We fly when we’re unafraid to fall
That question, combined with his dad’s advice (“... find something you’re passionate about and do that”), resonated with Brandon.
Something clicked and his path became clear. He started hanging out with his new friend and other classmates, joined intramurals and began volunteering. His grades improved as he took courses that interested him, and he began doing research on non-invasive brain stimulation with a faculty supervisor.
His first project involved going to the University of Waterloo to work with patients who have survived strokes, funded by a Natural Sciences and Engineering Research Council (NSERC) Undergraduate Research grant.
“Interacting with and helping patients and trying to develop a new technology for my undergrad thesis really solidified my passion for research and working with vulnerable populations.”
Brandon finished his degree at MacEwan after studying neuroimaging using an MRI at the University of Western Ontario. One of the highlights of his time at MacEwan came when he was named recipient of the President’s Medal of Academic Excellence and Student Leadership. Receiving the medal capped off an incredible comeback.
“My parents witnessed my struggle in my first year,” he says. “They knew how much hockey meant to me, and I think it was difficult for them to see me give that up and then not do well when I started school. But they’ve been the people who supported me the most throughout my education. The medal may be in my name, but there are countless people that have helped me get here.”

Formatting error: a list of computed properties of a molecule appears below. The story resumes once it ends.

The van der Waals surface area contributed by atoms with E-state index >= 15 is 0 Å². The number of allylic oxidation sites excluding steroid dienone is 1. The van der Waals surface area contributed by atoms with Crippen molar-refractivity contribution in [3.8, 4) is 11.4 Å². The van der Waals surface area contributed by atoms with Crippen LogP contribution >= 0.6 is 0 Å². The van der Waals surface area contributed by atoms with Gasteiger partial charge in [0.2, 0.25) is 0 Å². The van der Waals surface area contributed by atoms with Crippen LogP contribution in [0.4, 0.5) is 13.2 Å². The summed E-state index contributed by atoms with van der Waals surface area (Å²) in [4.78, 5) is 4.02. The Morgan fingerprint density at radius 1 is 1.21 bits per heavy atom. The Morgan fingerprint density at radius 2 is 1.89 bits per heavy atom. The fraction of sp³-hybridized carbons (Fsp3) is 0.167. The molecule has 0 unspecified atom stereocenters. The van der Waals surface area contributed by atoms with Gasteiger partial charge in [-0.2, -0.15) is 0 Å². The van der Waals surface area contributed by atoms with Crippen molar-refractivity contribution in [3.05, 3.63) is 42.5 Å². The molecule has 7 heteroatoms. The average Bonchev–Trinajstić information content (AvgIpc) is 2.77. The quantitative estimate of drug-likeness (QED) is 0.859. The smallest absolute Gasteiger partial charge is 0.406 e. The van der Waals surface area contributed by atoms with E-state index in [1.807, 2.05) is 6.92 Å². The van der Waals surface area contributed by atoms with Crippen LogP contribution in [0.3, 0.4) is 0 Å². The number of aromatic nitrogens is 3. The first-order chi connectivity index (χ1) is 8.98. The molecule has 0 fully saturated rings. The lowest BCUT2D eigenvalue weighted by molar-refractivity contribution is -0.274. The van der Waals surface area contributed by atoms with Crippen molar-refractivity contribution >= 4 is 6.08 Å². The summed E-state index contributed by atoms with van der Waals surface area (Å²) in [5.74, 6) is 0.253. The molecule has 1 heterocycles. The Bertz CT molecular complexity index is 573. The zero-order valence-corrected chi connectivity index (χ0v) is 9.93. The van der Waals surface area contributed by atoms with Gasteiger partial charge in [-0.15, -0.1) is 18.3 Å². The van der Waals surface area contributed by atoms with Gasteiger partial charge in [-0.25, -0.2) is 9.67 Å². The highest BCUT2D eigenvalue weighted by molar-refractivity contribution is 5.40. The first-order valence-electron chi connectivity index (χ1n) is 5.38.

These days, Brandon studies stroke rehabilitation at the Alberta Children’s Hospital as a neuroscience PhD candidate at the University of Calgary, supported through a Canadian Institute of Health Research (CIHR) Vanier Doctoral Scholarship. “My main research focus is on children who have had perinatal strokes, which occur right before or right after birth,” he explains. “It’s the highest cause of hemiparetic cerebral palsy, basically a lifelong debilitating weakness to one side of the body.”
During clinical trials, Brandon and his team use a combination of occupational therapy and non-invasive brain stimulation to improve mobility in the affected kids. And it’s through this work that Brandon, while open to the possibilities of future research, knows he wants to keep helping children.
“When a child is able to do something they never thought they could, that is one of the most rewarding parts of my work.”
[June 2019 update: Congratulations to Brandon Craig on being accepted into medical school at the University of Calgary to complete his MD and PhD in the Leaders in Medicine Program.]
Brandon Craig is a psychology honours alum of the Bachelor of Science program. Learn more at MacEwan.ca/Science.